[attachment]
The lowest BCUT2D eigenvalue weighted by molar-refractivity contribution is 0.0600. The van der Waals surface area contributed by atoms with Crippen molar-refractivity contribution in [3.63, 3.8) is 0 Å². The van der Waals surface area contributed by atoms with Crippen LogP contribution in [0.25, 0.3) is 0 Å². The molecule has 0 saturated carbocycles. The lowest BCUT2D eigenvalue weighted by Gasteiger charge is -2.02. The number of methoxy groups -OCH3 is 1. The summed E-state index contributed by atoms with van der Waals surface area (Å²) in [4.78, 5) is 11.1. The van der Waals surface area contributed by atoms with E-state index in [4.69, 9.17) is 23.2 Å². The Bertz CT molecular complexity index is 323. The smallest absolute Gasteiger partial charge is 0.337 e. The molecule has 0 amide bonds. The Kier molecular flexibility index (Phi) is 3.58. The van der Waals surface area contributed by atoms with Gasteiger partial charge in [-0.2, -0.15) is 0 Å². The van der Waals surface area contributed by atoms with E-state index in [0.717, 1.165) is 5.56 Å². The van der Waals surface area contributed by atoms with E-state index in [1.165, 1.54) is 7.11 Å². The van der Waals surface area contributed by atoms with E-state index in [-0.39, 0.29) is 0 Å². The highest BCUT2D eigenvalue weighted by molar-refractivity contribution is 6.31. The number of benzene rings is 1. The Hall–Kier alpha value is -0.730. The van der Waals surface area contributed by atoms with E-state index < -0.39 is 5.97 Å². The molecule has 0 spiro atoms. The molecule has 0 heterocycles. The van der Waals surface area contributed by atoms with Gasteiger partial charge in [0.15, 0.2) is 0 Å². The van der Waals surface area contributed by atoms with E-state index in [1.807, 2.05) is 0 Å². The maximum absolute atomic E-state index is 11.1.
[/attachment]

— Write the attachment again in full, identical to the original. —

The lowest BCUT2D eigenvalue weighted by molar-refractivity contribution is 0.0600. The van der Waals surface area contributed by atoms with Crippen molar-refractivity contribution in [3.63, 3.8) is 0 Å². The van der Waals surface area contributed by atoms with Crippen LogP contribution in [0.25, 0.3) is 0 Å². The molecule has 0 saturated carbocycles. The lowest BCUT2D eigenvalue weighted by Gasteiger charge is -2.02. The number of methoxy groups -OCH3 is 1. The summed E-state index contributed by atoms with van der Waals surface area (Å²) in [4.78, 5) is 11.1. The van der Waals surface area contributed by atoms with E-state index in [4.69, 9.17) is 23.2 Å². The Bertz CT molecular complexity index is 323. The smallest absolute Gasteiger partial charge is 0.337 e. The molecule has 0 amide bonds. The Kier molecular flexibility index (Phi) is 3.58. The van der Waals surface area contributed by atoms with Gasteiger partial charge in [-0.2, -0.15) is 0 Å². The van der Waals surface area contributed by atoms with E-state index in [0.717, 1.165) is 5.56 Å². The van der Waals surface area contributed by atoms with E-state index in [1.165, 1.54) is 7.11 Å². The van der Waals surface area contributed by atoms with E-state index in [-0.39, 0.29) is 0 Å². The highest BCUT2D eigenvalue weighted by molar-refractivity contribution is 6.31. The number of benzene rings is 1. The Hall–Kier alpha value is -0.730. The van der Waals surface area contributed by atoms with E-state index < -0.39 is 5.97 Å². The molecule has 0 spiro atoms. The molecule has 0 heterocycles. The van der Waals surface area contributed by atoms with Gasteiger partial charge in [0.15, 0.2) is 0 Å². The van der Waals surface area contributed by atoms with E-state index in [1.807, 2.05) is 0 Å². The maximum absolute atomic E-state index is 11.1.